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CPCS will cut math position despite CPTA efforts

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COLTON - The Colton-Pierrepont Central School Board of Education has decided that in order to stay under the tax cap they will need to cut one high school math position.

The decision came shortly after one last pitch to save the post Wednesday evening by Colton-Pierrepont Teachers Association representatives.

“We are here to share with you our concerns about the recommendation to cut another teaching position. We discussed this with the administration and now we would like to present the same information to you,” school librarian Melinda Miller said.

“We do believe that we are down to a bare bones number in our teaching staff and that another reduction will have significant student impact as well as cause a host of other problems.”

Ms. Miller, English teacher Bonnie McGee, math teacher Donna McGinnis, 5/6 special education teacher Jenny Morrill, and social studies teacher Megan Leger spoke on behalf of the association last night, each outlining what issues a cut to the position would create.

“With the schedule the way it is and the staff technically at bare bones, it’s very difficult to provide AIS (Academic Intervention Services) to those students that need it here at CPCS. More classes and study halls have been added to the schedules of individuals with the loss of the social studies position last year. It will only be worse if you decide not to fill the math position this year,” Ms. McGee said. “With the Common Core rigor, there is more direct need for AIS for more students. It can not be done with our existing schedule. ... We cannot eliminate another position in which we impact our students even more.”

Ms. McGinnis discussed the repercussions that the decision would have on the math department’s flexibility in their schedules. She noted that due to the recent decrease in faculty members, students are unable to fit enough electives into their schedules, which subsequently leads to students having more study halls.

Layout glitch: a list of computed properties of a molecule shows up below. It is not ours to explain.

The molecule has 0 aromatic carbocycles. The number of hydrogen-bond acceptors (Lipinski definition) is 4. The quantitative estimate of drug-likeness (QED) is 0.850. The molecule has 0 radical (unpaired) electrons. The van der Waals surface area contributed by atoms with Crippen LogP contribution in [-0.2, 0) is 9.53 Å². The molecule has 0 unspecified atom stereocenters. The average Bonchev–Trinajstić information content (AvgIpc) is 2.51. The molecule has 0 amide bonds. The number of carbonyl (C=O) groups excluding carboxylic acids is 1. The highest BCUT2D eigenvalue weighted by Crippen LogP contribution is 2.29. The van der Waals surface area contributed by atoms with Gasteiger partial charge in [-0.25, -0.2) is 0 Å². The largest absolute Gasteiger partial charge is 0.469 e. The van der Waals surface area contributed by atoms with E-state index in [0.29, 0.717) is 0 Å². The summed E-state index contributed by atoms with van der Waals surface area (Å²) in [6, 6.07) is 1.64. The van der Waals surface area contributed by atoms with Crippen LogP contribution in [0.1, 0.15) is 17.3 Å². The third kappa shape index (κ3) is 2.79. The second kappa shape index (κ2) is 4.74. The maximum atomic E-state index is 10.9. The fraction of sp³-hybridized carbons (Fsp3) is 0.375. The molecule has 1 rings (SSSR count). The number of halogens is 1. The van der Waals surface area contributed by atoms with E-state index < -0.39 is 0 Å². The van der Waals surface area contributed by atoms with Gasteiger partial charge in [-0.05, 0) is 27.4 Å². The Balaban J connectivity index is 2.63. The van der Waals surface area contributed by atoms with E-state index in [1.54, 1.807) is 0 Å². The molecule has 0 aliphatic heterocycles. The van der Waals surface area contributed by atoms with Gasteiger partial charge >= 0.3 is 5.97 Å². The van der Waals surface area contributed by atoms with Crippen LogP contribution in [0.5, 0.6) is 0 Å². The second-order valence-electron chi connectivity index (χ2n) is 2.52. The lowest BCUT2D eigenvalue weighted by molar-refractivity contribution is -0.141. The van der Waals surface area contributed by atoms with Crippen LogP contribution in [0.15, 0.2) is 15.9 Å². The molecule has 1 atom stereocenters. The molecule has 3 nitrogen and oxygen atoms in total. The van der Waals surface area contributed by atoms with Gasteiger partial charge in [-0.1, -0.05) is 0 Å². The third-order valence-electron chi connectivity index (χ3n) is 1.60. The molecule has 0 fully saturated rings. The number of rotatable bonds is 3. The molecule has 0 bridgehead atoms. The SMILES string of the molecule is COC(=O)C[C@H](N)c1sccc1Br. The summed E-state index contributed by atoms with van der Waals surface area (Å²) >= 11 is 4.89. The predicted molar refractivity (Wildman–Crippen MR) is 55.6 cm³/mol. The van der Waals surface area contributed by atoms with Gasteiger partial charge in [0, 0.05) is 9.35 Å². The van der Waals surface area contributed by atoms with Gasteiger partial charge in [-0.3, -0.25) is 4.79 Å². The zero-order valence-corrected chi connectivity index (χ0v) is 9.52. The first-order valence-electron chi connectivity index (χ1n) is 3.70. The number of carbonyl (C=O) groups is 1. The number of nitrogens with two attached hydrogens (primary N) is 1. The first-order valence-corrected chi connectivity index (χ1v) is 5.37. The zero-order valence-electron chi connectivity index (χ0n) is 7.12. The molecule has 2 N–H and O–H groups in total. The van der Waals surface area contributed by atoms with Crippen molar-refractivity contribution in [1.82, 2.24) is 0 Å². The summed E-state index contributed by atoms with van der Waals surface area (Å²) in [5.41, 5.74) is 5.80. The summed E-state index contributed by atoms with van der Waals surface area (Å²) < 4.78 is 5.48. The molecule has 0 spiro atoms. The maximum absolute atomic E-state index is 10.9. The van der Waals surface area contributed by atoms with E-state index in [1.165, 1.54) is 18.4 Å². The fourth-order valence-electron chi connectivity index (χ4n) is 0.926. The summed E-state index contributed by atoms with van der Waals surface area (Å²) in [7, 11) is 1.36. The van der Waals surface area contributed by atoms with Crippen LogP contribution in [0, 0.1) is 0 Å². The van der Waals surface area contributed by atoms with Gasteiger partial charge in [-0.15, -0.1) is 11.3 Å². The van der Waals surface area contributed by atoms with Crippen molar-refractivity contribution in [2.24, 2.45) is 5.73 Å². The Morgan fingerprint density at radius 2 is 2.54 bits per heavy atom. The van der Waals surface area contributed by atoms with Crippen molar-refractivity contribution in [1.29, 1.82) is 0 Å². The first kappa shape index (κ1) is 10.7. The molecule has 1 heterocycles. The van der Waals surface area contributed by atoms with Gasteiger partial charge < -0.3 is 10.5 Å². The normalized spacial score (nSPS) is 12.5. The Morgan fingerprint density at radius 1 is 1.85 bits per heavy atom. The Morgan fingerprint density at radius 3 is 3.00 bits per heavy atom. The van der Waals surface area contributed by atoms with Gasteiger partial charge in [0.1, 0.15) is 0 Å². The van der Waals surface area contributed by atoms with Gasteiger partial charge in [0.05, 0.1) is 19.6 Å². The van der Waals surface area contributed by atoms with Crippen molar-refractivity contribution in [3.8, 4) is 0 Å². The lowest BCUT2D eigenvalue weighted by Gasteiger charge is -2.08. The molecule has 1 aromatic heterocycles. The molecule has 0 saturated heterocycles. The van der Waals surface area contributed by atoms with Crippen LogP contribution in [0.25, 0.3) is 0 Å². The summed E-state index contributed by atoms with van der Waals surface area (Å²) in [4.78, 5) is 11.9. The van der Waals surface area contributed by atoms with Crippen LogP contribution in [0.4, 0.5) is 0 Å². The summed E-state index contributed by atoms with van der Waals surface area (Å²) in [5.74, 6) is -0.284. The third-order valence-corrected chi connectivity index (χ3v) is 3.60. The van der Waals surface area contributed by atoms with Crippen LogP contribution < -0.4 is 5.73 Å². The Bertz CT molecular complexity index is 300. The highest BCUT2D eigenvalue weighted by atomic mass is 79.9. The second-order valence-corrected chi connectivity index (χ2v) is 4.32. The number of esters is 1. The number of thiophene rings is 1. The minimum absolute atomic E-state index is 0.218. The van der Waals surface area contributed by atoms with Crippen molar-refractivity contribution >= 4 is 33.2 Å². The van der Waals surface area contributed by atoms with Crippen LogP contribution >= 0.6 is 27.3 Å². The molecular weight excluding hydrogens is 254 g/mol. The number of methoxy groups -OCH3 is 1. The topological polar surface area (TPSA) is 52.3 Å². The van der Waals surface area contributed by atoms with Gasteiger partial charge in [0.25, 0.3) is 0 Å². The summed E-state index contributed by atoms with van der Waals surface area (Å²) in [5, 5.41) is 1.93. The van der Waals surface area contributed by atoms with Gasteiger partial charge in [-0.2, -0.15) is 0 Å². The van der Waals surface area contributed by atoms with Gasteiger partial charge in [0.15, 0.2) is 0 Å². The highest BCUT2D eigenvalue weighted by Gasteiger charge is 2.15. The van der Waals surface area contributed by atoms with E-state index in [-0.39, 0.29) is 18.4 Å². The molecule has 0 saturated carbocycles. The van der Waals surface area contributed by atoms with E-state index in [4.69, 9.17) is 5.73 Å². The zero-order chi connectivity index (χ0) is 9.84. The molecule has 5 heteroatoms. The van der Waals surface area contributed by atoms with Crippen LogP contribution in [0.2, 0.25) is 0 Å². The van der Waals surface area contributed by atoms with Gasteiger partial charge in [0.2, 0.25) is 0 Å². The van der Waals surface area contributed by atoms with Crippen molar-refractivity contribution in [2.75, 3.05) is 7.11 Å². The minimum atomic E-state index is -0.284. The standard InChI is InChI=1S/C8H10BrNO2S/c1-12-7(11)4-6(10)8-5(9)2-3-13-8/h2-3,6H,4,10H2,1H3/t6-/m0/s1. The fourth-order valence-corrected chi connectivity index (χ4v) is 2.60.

She said, the requirement for students to carry 6 1/2 credits per year has not been able to be fulfilled as easily.

Ms. McGinnis pointed to the decline in grades three through eight math testing scores in comparison to ELA numbers.

Ms. Leger was also outspoken in her opposition of the looming staff reduction. “As our staffing numbers dwindle, our vision of one to one computing is becoming blurred. I fear we are losing the focus of what our goal is here at CPCS,” she said. “If our goal is to merely get our kids to graduate then yes, depleting our staff to let our students just graduate is the answer. But if our goal is to create graduates with forward thinking mentality who participate in our society in innovative ways, then we have to keep our staff. In the end, we are investing in something much larger than ourselves and that is what we must keep our focus on.”

According to Ms. Miller, the school has gone from 11 to seven teacher assistants in recent years, lost two teachers from grades one through four, one in fifth and sixth grades, one social studies teacher, an elementary special education teacher, and a business teacher.

“These are just the things that have happened in the last seven or eight years,” she said. “... We don’t want to lose that which makes us special. We are a small school that has a lot to offer the children who go here. It is our specialness that keeps us competitive with the larger schools and we don’t want to see that change.”

Superintendent Joseph A. Kardash told the representatives that he was impressed with their dedication and understood their concerns. But he noted that because of the budget numbers the move had to be done.

“The fact that about a third of the staff is here to defend a position that doesn’t have a face - it’s just a position - just shows how much you guys care about the kids. The things that were said all have merit and we’ve had that discussion with the administrative table and they don’t disagree with most of it,” Mr. Kardash said.

“We have a projected revenue increase of $130,000 and a tax cap of $60,000 for a total potential of $190,000. That would leave us short (of the increased appropriations) approximately $250,000. ... At this point, in order to fill the gap, I would not recommend any reductions beyond a recommended math reduction. We do not want to lose what makes us special so I would recommend at that point to appropriate whatever is left out of the savings to make sure our budget is whole.”

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